Thu Jun 30 14:56:31 PDT 2011

Company Growth

A while back (on 10/26/2009 to be precise) I wrote a short note where I made a mistake which no self respecting climatologist would ever make. I posted three predictions which could be tested. The article was Companies and Bacteria, contained predictions as the number of employees in one year's time at Google, Yahoo, and Accelrys. The predictions were, Google: 21,640; Yahoo: 13,960, Accelrys: 242.

Aside from marvelling at the immense number of decimal places I had decided to include, I came to wonder recently how the predictions faired against the cruel realities of corporate America, the recession, and so on. Hence, I looked up the figures.

Google, in Octorber 2010 had 23,331 employees, 'up from 21,805 full-time employees as of June 30, 2010', according to their 2010 Q3 earnings report, posted here. So the prediction of 21,640 wasn't too bad.

Yahoo, in October 2010 had 14,100 employees versus the prediction of 13,960. So, again not a bad prediction.

Finally, Accelrys in October 2010 had complicated its picture substantially by acquring Symyx. The deal resulted in a reduction in force of approximately 80 employees, according to this report. Prior to the merger, Accelrys had 358 employees. So, if we assume that half of the reduction in force occurred at Accelrys, they were left with 318 employees, versus the prediction of 242.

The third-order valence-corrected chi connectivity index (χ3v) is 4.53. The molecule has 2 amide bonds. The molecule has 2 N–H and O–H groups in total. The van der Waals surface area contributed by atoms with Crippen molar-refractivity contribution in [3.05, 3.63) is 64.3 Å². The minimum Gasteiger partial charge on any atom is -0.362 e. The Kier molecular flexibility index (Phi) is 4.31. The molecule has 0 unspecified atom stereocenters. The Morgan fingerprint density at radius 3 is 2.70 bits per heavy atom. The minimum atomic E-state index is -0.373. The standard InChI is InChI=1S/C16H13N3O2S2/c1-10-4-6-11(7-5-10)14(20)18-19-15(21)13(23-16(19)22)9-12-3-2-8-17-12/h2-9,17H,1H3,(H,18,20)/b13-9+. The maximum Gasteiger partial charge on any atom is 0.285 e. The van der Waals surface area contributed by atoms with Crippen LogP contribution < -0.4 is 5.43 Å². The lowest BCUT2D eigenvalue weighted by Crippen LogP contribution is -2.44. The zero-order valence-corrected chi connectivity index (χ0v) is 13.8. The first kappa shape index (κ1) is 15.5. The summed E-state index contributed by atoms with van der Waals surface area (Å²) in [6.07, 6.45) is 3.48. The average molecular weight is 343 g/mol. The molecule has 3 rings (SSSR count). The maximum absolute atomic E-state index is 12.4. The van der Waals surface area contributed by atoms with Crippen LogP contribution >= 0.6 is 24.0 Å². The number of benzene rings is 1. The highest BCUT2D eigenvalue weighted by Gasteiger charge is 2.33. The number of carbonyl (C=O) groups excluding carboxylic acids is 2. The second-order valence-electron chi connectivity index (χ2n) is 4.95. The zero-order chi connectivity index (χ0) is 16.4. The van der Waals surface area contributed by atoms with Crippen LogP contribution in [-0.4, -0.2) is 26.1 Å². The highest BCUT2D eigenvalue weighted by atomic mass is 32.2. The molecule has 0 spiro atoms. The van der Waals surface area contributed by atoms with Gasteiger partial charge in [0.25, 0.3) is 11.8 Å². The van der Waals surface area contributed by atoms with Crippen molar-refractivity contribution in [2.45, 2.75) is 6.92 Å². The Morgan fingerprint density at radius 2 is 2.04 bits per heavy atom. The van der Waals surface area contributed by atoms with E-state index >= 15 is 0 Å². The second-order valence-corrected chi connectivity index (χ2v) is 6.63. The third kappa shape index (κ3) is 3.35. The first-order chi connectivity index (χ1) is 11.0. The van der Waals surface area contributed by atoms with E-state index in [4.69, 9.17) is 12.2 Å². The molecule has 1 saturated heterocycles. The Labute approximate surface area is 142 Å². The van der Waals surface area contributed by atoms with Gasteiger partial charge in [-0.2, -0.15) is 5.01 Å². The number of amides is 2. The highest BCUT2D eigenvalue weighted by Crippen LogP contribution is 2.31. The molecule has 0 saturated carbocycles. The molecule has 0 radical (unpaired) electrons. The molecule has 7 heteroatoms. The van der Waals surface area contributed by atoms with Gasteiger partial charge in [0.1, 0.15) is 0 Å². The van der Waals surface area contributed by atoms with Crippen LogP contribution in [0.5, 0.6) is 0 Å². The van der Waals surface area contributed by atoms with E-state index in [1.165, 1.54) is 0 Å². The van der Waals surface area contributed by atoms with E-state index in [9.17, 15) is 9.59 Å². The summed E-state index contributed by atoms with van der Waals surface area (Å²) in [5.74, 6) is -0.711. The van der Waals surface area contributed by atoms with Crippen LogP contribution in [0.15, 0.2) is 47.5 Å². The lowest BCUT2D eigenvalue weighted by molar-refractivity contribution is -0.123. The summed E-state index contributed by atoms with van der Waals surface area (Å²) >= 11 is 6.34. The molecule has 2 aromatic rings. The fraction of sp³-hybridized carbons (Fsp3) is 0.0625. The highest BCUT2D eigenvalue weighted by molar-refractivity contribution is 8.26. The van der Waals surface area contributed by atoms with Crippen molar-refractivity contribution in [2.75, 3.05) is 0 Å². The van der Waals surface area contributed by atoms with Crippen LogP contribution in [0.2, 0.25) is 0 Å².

All in all, not too bad a set of results. Probably better than a linear projection could have achieved, anyway. (Though obviously, like a good climatologist I won't be making the mistake of testing this immediately). But, in general I would suspect that the growth form of a bacterial colony and a company would be similar, and so when making a prediction as to future company sizes, the logistics function seems reasonable. Even if the predictions are not perfect, they provide insights into what will happen. In the case of Accelrys, the declining but cash rich company obfuscated the situation by acquiring another software company. This helps to mask the decline in the basic markets served by Accelrys and conceivably could give the company a petri dish jumping means of avoiding its bacterial fate. Perhaps it can jump the species barrier altogether and start to grow!

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